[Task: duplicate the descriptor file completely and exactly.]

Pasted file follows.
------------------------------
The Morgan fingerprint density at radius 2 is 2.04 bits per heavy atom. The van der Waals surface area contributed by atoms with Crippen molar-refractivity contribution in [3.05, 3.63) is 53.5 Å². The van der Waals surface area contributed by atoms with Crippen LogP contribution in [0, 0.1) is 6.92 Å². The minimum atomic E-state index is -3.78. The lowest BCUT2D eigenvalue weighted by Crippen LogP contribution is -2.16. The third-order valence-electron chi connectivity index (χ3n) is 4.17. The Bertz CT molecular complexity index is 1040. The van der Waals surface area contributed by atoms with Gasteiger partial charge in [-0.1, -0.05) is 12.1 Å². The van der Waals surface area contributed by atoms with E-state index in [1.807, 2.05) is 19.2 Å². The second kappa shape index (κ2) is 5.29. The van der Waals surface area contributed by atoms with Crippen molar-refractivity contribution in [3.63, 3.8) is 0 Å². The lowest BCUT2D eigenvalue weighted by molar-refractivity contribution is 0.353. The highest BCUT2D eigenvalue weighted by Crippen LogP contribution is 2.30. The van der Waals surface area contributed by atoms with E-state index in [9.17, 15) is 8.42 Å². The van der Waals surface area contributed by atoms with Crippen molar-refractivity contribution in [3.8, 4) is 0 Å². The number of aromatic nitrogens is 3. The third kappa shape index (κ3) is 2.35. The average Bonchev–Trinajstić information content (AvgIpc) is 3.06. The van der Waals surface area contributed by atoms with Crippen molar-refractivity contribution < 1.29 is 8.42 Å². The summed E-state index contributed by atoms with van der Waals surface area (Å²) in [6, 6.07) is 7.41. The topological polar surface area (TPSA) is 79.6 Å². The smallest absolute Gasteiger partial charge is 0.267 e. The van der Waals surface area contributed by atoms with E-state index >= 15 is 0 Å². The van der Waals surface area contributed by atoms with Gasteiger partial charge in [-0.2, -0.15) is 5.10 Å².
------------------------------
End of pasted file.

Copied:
The Morgan fingerprint density at radius 2 is 2.04 bits per heavy atom. The van der Waals surface area contributed by atoms with Crippen molar-refractivity contribution in [3.05, 3.63) is 53.5 Å². The van der Waals surface area contributed by atoms with Crippen LogP contribution in [0, 0.1) is 6.92 Å². The minimum atomic E-state index is -3.78. The lowest BCUT2D eigenvalue weighted by Crippen LogP contribution is -2.16. The third-order valence-electron chi connectivity index (χ3n) is 4.17. The Bertz CT molecular complexity index is 1040. The van der Waals surface area contributed by atoms with Gasteiger partial charge in [-0.1, -0.05) is 12.1 Å². The van der Waals surface area contributed by atoms with E-state index in [1.807, 2.05) is 19.2 Å². The second kappa shape index (κ2) is 5.29. The van der Waals surface area contributed by atoms with Crippen molar-refractivity contribution in [3.63, 3.8) is 0 Å². The lowest BCUT2D eigenvalue weighted by molar-refractivity contribution is 0.353. The highest BCUT2D eigenvalue weighted by Crippen LogP contribution is 2.30. The van der Waals surface area contributed by atoms with E-state index in [9.17, 15) is 8.42 Å². The van der Waals surface area contributed by atoms with Crippen molar-refractivity contribution in [3.8, 4) is 0 Å². The number of aromatic nitrogens is 3. The third kappa shape index (κ3) is 2.35. The average Bonchev–Trinajstić information content (AvgIpc) is 3.06. The van der Waals surface area contributed by atoms with Crippen molar-refractivity contribution < 1.29 is 8.42 Å². The summed E-state index contributed by atoms with van der Waals surface area (Å²) in [6, 6.07) is 7.41. The topological polar surface area (TPSA) is 79.6 Å². The smallest absolute Gasteiger partial charge is 0.267 e. The van der Waals surface area contributed by atoms with E-state index >= 15 is 0 Å². The van der Waals surface area contributed by atoms with Gasteiger partial charge in [-0.2, -0.15) is 5.10 Å².